Utah passed legislation Thursday to require parental consent for children to use certain social media apps, becoming the first state in the country to limit teenagers’ social media usage.
Republican Gov. Spencer Cox signed two bills into law that limits minors from using social media apps like TikTok, requiring parental consent for those under 18. Minors are prohibited from using these platforms between 10:30 p.m. and 6:30 a.m., and are subjected to age verification prior to social media use.
“As leaders and as parents, we have a responsibility to protect our young people,” Cox said in a video announcing the legislation’s passage. “We’ve put social media companies on notice, letting them know we will be fighting them in court, and we’re empowering parents with education and tools.”
The legislation, which goes into effect in March 2024, welcomes lawsuits relating to the harmful side affects social media has had on children. SB 152 and HB 311 provide rules detailing how to sue the social media companies, requiring the platforms to prove that their apps are not harmful.
The Senate bill requires social media platforms grant parental access to their children’s accounts and prohibit direct messaging from those who the child does not follow on social media. Underage profiles will be barred from appearing in search results and the apps will be prohibited from collecting data from children’s accounts or targeting them for advertising purposes.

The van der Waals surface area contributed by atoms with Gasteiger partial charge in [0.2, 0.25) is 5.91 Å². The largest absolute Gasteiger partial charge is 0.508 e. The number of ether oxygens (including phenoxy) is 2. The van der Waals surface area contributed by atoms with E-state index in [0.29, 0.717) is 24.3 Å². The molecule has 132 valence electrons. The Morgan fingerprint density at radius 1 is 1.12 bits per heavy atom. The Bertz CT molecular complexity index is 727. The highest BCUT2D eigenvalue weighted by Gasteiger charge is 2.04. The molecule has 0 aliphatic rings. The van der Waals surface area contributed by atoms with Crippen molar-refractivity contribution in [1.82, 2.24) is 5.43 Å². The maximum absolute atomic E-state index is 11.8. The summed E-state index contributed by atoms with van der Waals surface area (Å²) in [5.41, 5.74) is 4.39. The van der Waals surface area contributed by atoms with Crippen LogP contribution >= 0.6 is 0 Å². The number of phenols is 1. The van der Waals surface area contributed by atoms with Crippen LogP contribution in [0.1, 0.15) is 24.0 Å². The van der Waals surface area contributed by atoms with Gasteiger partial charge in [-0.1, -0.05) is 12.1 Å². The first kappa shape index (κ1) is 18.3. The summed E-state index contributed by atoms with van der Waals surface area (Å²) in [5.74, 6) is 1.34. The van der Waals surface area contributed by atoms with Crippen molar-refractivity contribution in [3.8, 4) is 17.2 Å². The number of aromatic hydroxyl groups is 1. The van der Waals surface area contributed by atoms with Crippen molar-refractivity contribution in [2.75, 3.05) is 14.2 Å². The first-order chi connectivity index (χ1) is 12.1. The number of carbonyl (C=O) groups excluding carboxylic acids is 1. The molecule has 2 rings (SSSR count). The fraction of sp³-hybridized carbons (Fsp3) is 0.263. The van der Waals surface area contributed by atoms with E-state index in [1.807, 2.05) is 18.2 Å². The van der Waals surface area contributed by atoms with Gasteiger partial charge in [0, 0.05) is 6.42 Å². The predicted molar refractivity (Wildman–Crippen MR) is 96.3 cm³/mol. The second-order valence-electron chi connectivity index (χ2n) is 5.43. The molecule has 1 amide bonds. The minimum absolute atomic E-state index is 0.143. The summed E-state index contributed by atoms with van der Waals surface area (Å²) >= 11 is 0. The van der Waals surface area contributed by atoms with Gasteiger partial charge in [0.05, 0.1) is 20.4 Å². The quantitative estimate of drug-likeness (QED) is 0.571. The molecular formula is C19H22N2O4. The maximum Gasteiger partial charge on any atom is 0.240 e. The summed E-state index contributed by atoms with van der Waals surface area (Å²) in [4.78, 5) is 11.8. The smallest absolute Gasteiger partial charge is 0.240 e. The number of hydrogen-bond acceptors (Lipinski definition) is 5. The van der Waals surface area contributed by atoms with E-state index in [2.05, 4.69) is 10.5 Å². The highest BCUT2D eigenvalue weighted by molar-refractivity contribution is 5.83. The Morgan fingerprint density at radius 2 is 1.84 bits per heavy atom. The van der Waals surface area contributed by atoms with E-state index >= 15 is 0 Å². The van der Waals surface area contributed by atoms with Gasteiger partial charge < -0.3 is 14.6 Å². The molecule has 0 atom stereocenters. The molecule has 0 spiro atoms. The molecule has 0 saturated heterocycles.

The House bill provides penalties for social media apps, such as a $250,000 fine when a platform targets minors with “addictive algorithms,” including a $2,500 penalty per minor.
“We’re no longer willing to let social media companies continue to harm the mental health of our youth,” Cox said in a Tweet.
Other states are pushing similar legislation to protect children from social media, including Arkansas, Texas, Ohio, Louisiana and New Jersey, and California passed a law last year to prevent social media apps from profiling children, according to the AP.
The legislation, led by the state’s Republican supermajority, was signed the same day as TikTok CEO Shou Zi Chew testified before Congress, largely about the effects on children’s mental health, the AP reported. TikTok did not respond to the Daily Caller News Foundation’s request for comment.
“We want teens to be safe online. We’ve developed more than 30 tools to support teens and families, including tools that let parents and teens work together to limit the amount of time teens spend on Instagram, and age verification technology that helps teens have age-appropriate experiences. … We’ll continue to work closely with experts, policymakers and parents on these important issues,” a Meta spokesperson told the DCNF in a statement.
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